Judith Phiri, Business Reporter
THE Reserve Bank of Zimbabwe (RBZ) has started rolling out stakeholder consultations locally and internationally in preparation for the drafting of the National Financial Inclusion Strategy (NFIS) 2 (2021-2025) which will focus on accessibility, use, quality, innovation and sustainability.
Speaking during an online webinar on the State of Financial Inclusion in Zimbabwe last week, RBZ bank supervision division deputy director, Mrs Rachel Mushosho said they were in the process of drafting the NFIS 2 after NFIS 1 had gained momentum in the last five years.
“NFIS 1 launched in March 2016 came to an end on December 31, 2020. It was reviewed and we came up with a financial inclusion journey report that highlighted the successes, challenges and recommendations of the NFIS 1 and its evaluation was completed at the end of February to beginning of March. We are in the process of drafting NFIS 2 and we will be approaching the relevant stakeholders,” said Mrs Mushosho.
She said the bank had commenced consultations for NFIS 2 within the country and outside with the assistance of an international policy institute and public policy network, Alliance for Financial Inclusion (AFI). Mrs Mushosho said that they were getting assistance from AFI because the organisation has experience, exposure and had also assisted many countries in coming up with national financial inclusion strategies.
“We need to understand from those who were able to transition from their phase 1 to phase 2, so that we get to know how they did it and what were the processes. Organised by the AFI our team has also been taken through training which was done by the Bank of Tanzania because they have since moved to NFIS 2. So, we are hoping that we will be able to launch NFIS 2 this year that will be running from 2021 to 2025,” she said.
Mrs Mushosho said in view of the Covid-19 pandemic, the financial sector had realised the importance of technology in financial services such as financial innovation, fintech, financial literacy, consumer protection and education. She also said that for NFIS 2 they were also going to focus on age disaggregated data after having noticed that sex disaggregated data was insufficient to inform the framework they come up with for collection of disaggregated data.
She said RBZ and Government had taken measures to enhance the credit infrastructure in the country through establishment of a central credit registry.
“We now have an operational credit registry as an endeavour to promote access to credit by individuals, the corporate as well as small to medium enterprises. Currently the banking institutions are providing information into the credit registry and Phase Two will include the microfinance institutions also providing information,” she added.
Mrs Mushosho said the vision was to expand to also include other organisations such as utility companies so that if a banking institution wanted to lend to a person, they would have a holistic picture of the credit worthiness of their potential client.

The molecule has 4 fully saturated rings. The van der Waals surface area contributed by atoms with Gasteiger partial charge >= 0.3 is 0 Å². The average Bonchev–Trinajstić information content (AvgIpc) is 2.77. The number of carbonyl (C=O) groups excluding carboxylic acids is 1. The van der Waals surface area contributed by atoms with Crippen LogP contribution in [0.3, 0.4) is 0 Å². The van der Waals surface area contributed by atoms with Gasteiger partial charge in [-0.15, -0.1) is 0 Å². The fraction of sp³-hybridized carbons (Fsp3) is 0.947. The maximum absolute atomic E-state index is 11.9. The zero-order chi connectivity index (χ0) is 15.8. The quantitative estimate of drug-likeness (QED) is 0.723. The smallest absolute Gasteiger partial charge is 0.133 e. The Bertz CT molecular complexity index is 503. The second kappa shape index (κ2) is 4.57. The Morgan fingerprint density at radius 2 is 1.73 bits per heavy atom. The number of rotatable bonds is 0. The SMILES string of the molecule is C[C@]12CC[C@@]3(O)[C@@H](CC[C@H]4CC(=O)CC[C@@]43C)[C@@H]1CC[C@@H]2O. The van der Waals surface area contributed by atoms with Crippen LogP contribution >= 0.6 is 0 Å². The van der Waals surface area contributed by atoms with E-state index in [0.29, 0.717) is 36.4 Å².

Another development, she said, was the establishment of the fintech regulatory sandbox portal a framework set up by RBZ that allows Fintech startups and other innovators to conduct live experiments in a controlled environment under supervision.
Looking at the State of Financial Inclusion in Zimbabwe from the insurances and policies perspective, Insurance and Pensions Commission (Ipec) public relations manager, Mr Lloyd Gumbo said a FinScope survey was critical to inform where the country was at in terms of the percentage of the population insured in Zimbabwe. He noted that in their 2019 survey they gathered that 71 percent of the population knew about the insurance but only 34 percent had insurance of some sort.
“Out of the 34 percent funeral accounted for 76 percent and motor vehicle insurance had 20 percent. A gap exists in terms of insurance inclusion. But some of the barriers has to do with issues of accessibility and affordability which financial inclusion seeks to address.”
He said that from the survey 59 percent said they could not afford insurance, 10 percent alluded to the fact that they do not get compensated while eight percent made reference to loss of value that happened due to the currency reforms of 2019. Mr Gumbo said since 2017 they have registered two dedicated micro insurers who are operating in the insurance industry.
He highlighted that Ipec was in the process of reviewing the Sadc inclusion strategy 2016 to 2020 which had lapsed.
“The entity has also been included in the reviewing process of the national financial strategy to make sure that lessons learnt from 2016 to 2020 and the gaps that we have identified which we need to fill in the new strategy,” added Mr Gumbo.
Securities and Exchange Commission of Zimbabwe (SECZ) head of investor education, Mrs Farai Mpofu said women and youth continued to be sidelined as stakeholders in terms of financial inclusion issues.